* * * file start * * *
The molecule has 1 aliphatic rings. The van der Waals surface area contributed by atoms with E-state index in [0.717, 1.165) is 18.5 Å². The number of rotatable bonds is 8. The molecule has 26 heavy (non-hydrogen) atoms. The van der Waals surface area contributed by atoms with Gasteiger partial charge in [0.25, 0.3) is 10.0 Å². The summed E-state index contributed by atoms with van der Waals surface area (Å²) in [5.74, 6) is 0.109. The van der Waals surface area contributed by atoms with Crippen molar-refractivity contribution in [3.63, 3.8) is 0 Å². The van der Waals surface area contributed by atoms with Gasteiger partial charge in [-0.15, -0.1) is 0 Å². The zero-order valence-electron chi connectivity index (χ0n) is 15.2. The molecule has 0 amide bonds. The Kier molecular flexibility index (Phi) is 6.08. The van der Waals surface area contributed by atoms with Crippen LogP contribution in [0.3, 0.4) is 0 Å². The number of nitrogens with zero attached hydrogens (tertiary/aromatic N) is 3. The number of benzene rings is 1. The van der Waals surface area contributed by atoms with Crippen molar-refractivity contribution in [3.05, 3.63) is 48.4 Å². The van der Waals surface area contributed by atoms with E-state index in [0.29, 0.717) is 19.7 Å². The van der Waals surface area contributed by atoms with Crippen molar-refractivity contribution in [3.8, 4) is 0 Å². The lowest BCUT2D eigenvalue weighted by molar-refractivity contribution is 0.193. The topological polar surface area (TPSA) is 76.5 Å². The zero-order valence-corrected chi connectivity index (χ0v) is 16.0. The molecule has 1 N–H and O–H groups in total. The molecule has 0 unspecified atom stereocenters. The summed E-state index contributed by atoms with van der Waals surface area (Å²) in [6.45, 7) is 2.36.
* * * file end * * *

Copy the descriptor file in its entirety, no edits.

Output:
The molecule has 1 aliphatic rings. The van der Waals surface area contributed by atoms with E-state index in [0.717, 1.165) is 18.5 Å². The number of rotatable bonds is 8. The molecule has 26 heavy (non-hydrogen) atoms. The van der Waals surface area contributed by atoms with Gasteiger partial charge in [0.25, 0.3) is 10.0 Å². The summed E-state index contributed by atoms with van der Waals surface area (Å²) in [5.74, 6) is 0.109. The van der Waals surface area contributed by atoms with Crippen molar-refractivity contribution in [3.63, 3.8) is 0 Å². The van der Waals surface area contributed by atoms with Gasteiger partial charge in [-0.15, -0.1) is 0 Å². The zero-order valence-electron chi connectivity index (χ0n) is 15.2. The molecule has 0 amide bonds. The Kier molecular flexibility index (Phi) is 6.08. The van der Waals surface area contributed by atoms with Crippen LogP contribution in [0.3, 0.4) is 0 Å². The number of nitrogens with zero attached hydrogens (tertiary/aromatic N) is 3. The number of benzene rings is 1. The van der Waals surface area contributed by atoms with Crippen molar-refractivity contribution in [3.05, 3.63) is 48.4 Å². The van der Waals surface area contributed by atoms with E-state index in [0.29, 0.717) is 19.7 Å². The van der Waals surface area contributed by atoms with Crippen molar-refractivity contribution in [3.8, 4) is 0 Å². The lowest BCUT2D eigenvalue weighted by molar-refractivity contribution is 0.193. The topological polar surface area (TPSA) is 76.5 Å². The zero-order valence-corrected chi connectivity index (χ0v) is 16.0. The molecule has 1 N–H and O–H groups in total. The molecule has 0 unspecified atom stereocenters. The summed E-state index contributed by atoms with van der Waals surface area (Å²) in [6.45, 7) is 2.36.